Israel’s killing campaign continues in Gaza

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Palestinians examine the rubble of a destroyed building following an Israeli air strike in Gaza City on 6 August 2022. Ashraf AmraAPA images

Israel’s bombardment of the occupied Gaza Strip entered its second day on Saturday with no sign of de-escalation as the United States, European Union and other Western countries gave Tel Aviv a green light to continue its campaign of killing and destruction.

By late evening on Saturday, Israeli airstrikes in Gaza had killed at least five more people.

The health ministry in Gaza said that 24 had been killed in the territory, including six children, since Israel launched the surprise attack on Friday afternoon by assassinating a senior leader of the Islamic Jihad resistance group.

More than 200 Palestinians have been injured.

Israel claimed an air strike in Rafah on Saturday evening killed Khalid Mansour, the commander of Islamic Jihad in southern Gaza. But the group did not immediately confirm that.

There were reports of at least five people killed in an explosion near a mosque in Jabaliya refugee camp in northern Gaza on Saturday night, among them several children.

But Israel denied bombing the area and claimed the deaths were caused by a misfired Palestinian rocket.

Throughout the day, Israeli warplanes continued to strike densely populated residential areas, targeting civilians and their property. And an Israeli military spokesperson warned the assault could last a week.

Islamic Jihad fired 350 rockets into Gaza by Saturday afternoon, including towards Tel Aviv and Ben Gurion airport.

While Hamas, which controls Gaza’s internal affairs, has backed Islamic Jihad’s response, it has yet to launch a single rocket at Israel since Israel launched its assault on Friday.

Hamas said on Friday that resistance factions were coordinating their responses. Its restraint so far may be an indication that the resistance groups are trying to contain the flare-up before it erupts into a full-blown confrontation with Israel.

This may change on Sunday as Israelis plan to ascend to the al-Aqsa mosque compound for the first day of the Jewish holiday of Tisha B’Av, which in Jewish belief commemorates the destruction of the First and Second Temples in Jerusalem.

Many of these Jewish extremists want to see the al-Aqsa mosque replaced with a new Jewish temple.

The Israeli police is permitting them to do so, with the expected participation of extreme-right lawmaker Itamar Ben-Gvir.

Similar provocations led to Israel’s May 2021 assault, when Hamas responded to Israeli attacks on Palestinians in Jerusalem with barrages of rockets into Israel.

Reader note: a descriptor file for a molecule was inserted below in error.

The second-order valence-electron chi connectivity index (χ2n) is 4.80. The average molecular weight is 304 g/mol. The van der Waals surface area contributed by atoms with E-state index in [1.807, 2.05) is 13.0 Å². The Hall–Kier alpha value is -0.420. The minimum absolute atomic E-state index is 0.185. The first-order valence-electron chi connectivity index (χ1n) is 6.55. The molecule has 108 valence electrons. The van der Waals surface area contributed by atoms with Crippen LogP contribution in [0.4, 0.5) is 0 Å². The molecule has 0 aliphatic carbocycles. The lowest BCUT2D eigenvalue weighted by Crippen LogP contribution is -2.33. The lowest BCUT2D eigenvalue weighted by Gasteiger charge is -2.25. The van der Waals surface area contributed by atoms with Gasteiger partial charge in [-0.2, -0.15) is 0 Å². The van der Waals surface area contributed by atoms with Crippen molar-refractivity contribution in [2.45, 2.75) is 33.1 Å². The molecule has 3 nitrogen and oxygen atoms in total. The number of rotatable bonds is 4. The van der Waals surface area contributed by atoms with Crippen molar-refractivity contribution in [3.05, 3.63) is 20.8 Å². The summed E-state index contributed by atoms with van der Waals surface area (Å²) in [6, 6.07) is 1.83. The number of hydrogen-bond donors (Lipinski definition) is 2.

Toll rises

A missile fired by Israeli warplanes struck a group of people east of Khan Younis early Saturday, killing 24-year-old Tamim Ghassan Abdullah Hijazi and 27-year-old Osama Abdulrahman Hussein al-Suri, according to the Gaza-based human rights group Al-Mezan.

Hours later, Israeli warplanes fired three missiles at the three-story home of a family of 40 southwest of Gaza City, where mostly women and children lived, destroying the building completely and damaging other houses nearby.

On Saturday afternoon, Israeli warplanes destroyed another home occupied by four families and caused severe damage to nearby residences.

In the northern Jabaliya area, Israeli warplanes struck a group of Palestinians, killing 28-year-old Hasan Muhammad Yousef Mansour and severely injuring another.

Israeli warplanes also hit a group of Palestinians, mainly women and children, who were getting in a car to go to a family wedding.

Al-Mezan said the attack killed the groom’s mother, Naamah Talbat Muhammad Abu Qaidah.

Five children were injured.

Power outages

Greatly exacerbating the situation for Gaza’s 2.1 million inhabitants, the territory’s only power plant said that it would shut down on Saturday due to Israel’s continued closure of external crossings, blocking fuel imports.

Gaza has just a quarter of the power it needs during the summer, according to Gisha, an Israeli human rights group. This means residents may now receive only four hours of electricity per day, followed by an outage of 12 hours.

 

This is a particularly dire threat to Gaza’s healthcare system, which has already been battered by successive Israeli assaults and 15 years of an ongoing siege.

 

Pharmaceutical supplies in Gaza are at their “worst in years,” the Palestinian health ministry stated.

There are also severe shortages of supplies for labs and blood banks and other medical consumables.

Power outages pose a “serious threat” to vital hospital departments, including emergency rooms, intensive care units and dialysis clinics, the ministry said.

Desalination plants, sewage pumps and water supplies to homes will also be disrupted, “which may cause a severe health and humanitarian disaster,” the health ministry warned.

Israeli authorities continue to block the entry of two dozen x-ray machines and spare parts to repair medical devices in essential emergency departments.

All scheduled surgeries are being postponed to help hospitals cope with those injured in the ongoing Israeli attacks.

Meanwhile, Israel’s continued closure of the Erez checkpoint is preventing hundreds of Palestinian patients from leaving Gaza for medical treatment, putting their lives at risk, according to Al-Mezan.

The health ministry announced that a shutdown of the power plant would start a 72-hour countdown to health services coming to a standstill.

Lynn Hastings, the UN humanitarian coordinator in the West Bank and Gaza Strip, called for “an immediate de-escalation and halt to the violence” on Saturday.

Tamara Nassar is an assistant editor at The Electronic Intifada.

Originally published in The Electronic Intifada. 

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